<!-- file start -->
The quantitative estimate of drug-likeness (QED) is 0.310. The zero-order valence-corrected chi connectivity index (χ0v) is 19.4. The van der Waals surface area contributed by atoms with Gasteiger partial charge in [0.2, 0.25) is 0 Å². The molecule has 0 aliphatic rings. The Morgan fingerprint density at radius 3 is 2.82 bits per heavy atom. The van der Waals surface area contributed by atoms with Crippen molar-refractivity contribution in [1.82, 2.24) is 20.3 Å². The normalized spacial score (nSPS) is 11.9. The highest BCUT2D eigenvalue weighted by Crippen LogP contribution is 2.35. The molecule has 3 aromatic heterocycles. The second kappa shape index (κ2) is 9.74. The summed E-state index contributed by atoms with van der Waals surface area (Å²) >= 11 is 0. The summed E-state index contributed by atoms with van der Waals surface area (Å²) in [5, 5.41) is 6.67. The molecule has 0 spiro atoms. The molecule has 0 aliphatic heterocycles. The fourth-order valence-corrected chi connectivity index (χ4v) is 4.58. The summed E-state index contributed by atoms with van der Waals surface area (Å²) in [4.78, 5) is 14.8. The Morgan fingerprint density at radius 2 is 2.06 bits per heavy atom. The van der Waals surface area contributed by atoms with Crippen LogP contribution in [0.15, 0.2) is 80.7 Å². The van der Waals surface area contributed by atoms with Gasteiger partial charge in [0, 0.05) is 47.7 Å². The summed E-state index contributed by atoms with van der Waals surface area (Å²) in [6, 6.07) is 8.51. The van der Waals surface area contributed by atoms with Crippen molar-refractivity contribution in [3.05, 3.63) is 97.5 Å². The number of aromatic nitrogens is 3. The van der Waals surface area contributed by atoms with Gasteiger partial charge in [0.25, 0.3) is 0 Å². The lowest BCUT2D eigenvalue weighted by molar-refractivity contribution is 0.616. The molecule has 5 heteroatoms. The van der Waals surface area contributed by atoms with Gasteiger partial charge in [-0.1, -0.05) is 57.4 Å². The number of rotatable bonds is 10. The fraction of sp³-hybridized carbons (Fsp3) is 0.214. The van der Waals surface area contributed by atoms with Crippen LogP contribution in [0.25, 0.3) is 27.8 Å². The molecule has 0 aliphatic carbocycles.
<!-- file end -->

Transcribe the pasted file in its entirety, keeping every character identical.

The quantitative estimate of drug-likeness (QED) is 0.310. The zero-order valence-corrected chi connectivity index (χ0v) is 19.4. The van der Waals surface area contributed by atoms with Gasteiger partial charge in [0.2, 0.25) is 0 Å². The molecule has 0 aliphatic rings. The Morgan fingerprint density at radius 3 is 2.82 bits per heavy atom. The van der Waals surface area contributed by atoms with Crippen molar-refractivity contribution in [1.82, 2.24) is 20.3 Å². The normalized spacial score (nSPS) is 11.9. The highest BCUT2D eigenvalue weighted by Crippen LogP contribution is 2.35. The molecule has 3 aromatic heterocycles. The second kappa shape index (κ2) is 9.74. The summed E-state index contributed by atoms with van der Waals surface area (Å²) >= 11 is 0. The summed E-state index contributed by atoms with van der Waals surface area (Å²) in [5, 5.41) is 6.67. The molecule has 0 spiro atoms. The molecule has 0 aliphatic heterocycles. The fourth-order valence-corrected chi connectivity index (χ4v) is 4.58. The summed E-state index contributed by atoms with van der Waals surface area (Å²) in [4.78, 5) is 14.8. The Morgan fingerprint density at radius 2 is 2.06 bits per heavy atom. The van der Waals surface area contributed by atoms with Crippen LogP contribution in [0.15, 0.2) is 80.7 Å². The van der Waals surface area contributed by atoms with Gasteiger partial charge in [0, 0.05) is 47.7 Å². The summed E-state index contributed by atoms with van der Waals surface area (Å²) in [6, 6.07) is 8.51. The van der Waals surface area contributed by atoms with Crippen molar-refractivity contribution in [3.05, 3.63) is 97.5 Å². The number of aromatic nitrogens is 3. The van der Waals surface area contributed by atoms with Gasteiger partial charge in [0.25, 0.3) is 0 Å². The lowest BCUT2D eigenvalue weighted by molar-refractivity contribution is 0.616. The molecule has 5 heteroatoms. The van der Waals surface area contributed by atoms with Gasteiger partial charge in [-0.1, -0.05) is 57.4 Å². The number of rotatable bonds is 10. The fraction of sp³-hybridized carbons (Fsp3) is 0.214. The van der Waals surface area contributed by atoms with Crippen LogP contribution in [0.25, 0.3) is 27.8 Å². The molecule has 0 aliphatic carbocycles.